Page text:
Haywire demonstrates Steven Soderbergh upending the conventions of the modern spy movie and the Bourne aesthetic, resulting in a cold, calculated, and wonderfully crisp action thriller that strips away any narrative pretense and bloat, favoring classical and exquisitely shot and cut fight sequences with a terse screenplay (written by Soderbergh frenemy Lem Dobbs) that only divulges exactly what you need to know and nothing more. Gina Carano, a former MMA star, isn’t a particularly expressive or emotive screen presence, but what she possibly lacks in charisma she more than makes up for with her intense physicality and grace-under-pressure-confidence during the film’s numerous high-throttle action sequences. Her hotel room blow-out with a game Michael Fassbender is one of the single best fight sequences in any movie. Insanely aggressive, visceral, dangerous, and a hoot to watch, the two of them slam each other around a hotel suite, crashing into tables and mirrors and walls, trading repeated blows, with a static, observing camera capturing each potentially lethal kick and punch with hard-core efficiency.
Carano is Mallory Kane, a black-ops soldier who’s tasked with doing a mysterious job by some nefarious government officials (Ewan McGregor, Michael Douglas, Antonio Banderas, Channing Tatum in one very nasty sequence) who are looking to use her as bait in a much larger plan of action. She doesn’t realize at first that she’s being set up, but when he makes heads of the situation, she’s off on the run, trying to put the pieces together with the help of a stranger (Michael Angarano) and her Tom Clancy-esque father, perfectly underplayed by Bill Paxton. As usual, Soderbergh acts as his own cameraman and editor (Peter Andrews and Mary Ann Bernard POWER), and the film carries a fleet, slick yet gritty, totally engrossing style that beautifully serves the various action set-pieces and cynical dialogue exchanges.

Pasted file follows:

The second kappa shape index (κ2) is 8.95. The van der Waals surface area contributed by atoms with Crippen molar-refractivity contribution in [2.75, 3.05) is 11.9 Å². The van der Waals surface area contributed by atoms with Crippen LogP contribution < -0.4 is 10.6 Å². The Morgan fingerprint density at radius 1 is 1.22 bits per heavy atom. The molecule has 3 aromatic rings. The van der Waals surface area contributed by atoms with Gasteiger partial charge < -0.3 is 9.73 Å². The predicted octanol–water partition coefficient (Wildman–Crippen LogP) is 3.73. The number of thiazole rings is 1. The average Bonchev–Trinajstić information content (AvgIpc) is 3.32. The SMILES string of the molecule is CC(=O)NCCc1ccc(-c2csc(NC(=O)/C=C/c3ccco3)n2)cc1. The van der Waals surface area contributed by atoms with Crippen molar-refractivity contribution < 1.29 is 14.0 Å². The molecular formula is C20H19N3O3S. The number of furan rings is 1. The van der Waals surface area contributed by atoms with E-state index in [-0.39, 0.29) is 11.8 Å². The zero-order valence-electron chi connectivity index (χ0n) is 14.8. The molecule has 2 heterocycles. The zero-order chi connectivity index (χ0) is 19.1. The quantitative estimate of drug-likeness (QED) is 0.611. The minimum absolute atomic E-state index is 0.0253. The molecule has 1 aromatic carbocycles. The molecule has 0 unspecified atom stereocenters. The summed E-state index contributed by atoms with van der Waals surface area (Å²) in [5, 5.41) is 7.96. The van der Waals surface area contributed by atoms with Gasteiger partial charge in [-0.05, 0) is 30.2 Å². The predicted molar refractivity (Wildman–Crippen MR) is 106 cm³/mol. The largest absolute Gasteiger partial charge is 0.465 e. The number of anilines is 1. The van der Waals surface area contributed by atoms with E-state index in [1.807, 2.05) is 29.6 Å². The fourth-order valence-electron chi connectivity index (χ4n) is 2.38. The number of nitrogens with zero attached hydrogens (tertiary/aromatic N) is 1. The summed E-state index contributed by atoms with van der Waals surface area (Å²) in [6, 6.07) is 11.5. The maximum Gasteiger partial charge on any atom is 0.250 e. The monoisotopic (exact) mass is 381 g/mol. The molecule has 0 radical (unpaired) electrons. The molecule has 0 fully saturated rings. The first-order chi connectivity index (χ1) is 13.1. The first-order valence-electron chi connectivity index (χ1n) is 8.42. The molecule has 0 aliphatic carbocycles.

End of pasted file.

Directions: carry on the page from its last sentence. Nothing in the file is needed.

David Holmes’ score is jaunty, jazzy, and not the usual for this sort of genre fare; it’s one of my favorite recent scores to any film, a total play-thru on CD, riffing on Bond in some spots, and filled with tons of inspired 60’s and 70’s flair. As he did in The Informant! and on his TV show The Knick, Soderbergh opted for a unique use of nontraditional music in Haywire, which gave the entire film a bracing jolt of originality when compared to other genre efforts. And then there’s the final shot and line of dialogue – I’m not sure if I’ve ever loved two seconds of an action movie more than those moments. I can remember some people in my theatrical screening getting very annoyed by how Haywire finishes. Not me. The brevity of the entire piece is what I love so much, and the fatally sharp closing was a perfect way to fade to black.